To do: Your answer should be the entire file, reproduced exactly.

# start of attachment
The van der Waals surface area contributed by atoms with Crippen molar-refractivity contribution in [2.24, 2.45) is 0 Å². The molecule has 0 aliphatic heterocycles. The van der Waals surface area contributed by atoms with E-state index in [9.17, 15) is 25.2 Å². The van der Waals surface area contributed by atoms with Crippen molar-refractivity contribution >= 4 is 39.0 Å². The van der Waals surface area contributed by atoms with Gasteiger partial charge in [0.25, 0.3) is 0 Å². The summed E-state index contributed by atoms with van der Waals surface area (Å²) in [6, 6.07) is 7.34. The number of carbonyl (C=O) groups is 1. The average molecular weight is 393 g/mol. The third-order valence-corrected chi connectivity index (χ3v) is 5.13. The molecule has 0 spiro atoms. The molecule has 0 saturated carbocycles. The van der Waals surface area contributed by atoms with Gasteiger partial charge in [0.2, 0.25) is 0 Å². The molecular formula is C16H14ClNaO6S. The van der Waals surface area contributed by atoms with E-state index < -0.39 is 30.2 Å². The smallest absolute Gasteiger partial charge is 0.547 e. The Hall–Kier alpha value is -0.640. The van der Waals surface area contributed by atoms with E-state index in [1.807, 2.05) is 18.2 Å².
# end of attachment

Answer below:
The van der Waals surface area contributed by atoms with Crippen molar-refractivity contribution in [2.24, 2.45) is 0 Å². The molecule has 0 aliphatic heterocycles. The van der Waals surface area contributed by atoms with E-state index in [9.17, 15) is 25.2 Å². The van der Waals surface area contributed by atoms with Crippen molar-refractivity contribution >= 4 is 39.0 Å². The van der Waals surface area contributed by atoms with Gasteiger partial charge in [0.25, 0.3) is 0 Å². The summed E-state index contributed by atoms with van der Waals surface area (Å²) in [6, 6.07) is 7.34. The number of carbonyl (C=O) groups is 1. The average molecular weight is 393 g/mol. The third-order valence-corrected chi connectivity index (χ3v) is 5.13. The molecule has 0 spiro atoms. The molecule has 0 saturated carbocycles. The van der Waals surface area contributed by atoms with Gasteiger partial charge in [0.2, 0.25) is 0 Å². The molecular formula is C16H14ClNaO6S. The van der Waals surface area contributed by atoms with E-state index < -0.39 is 30.2 Å². The smallest absolute Gasteiger partial charge is 0.547 e. The Hall–Kier alpha value is -0.640. The van der Waals surface area contributed by atoms with E-state index in [1.807, 2.05) is 18.2 Å².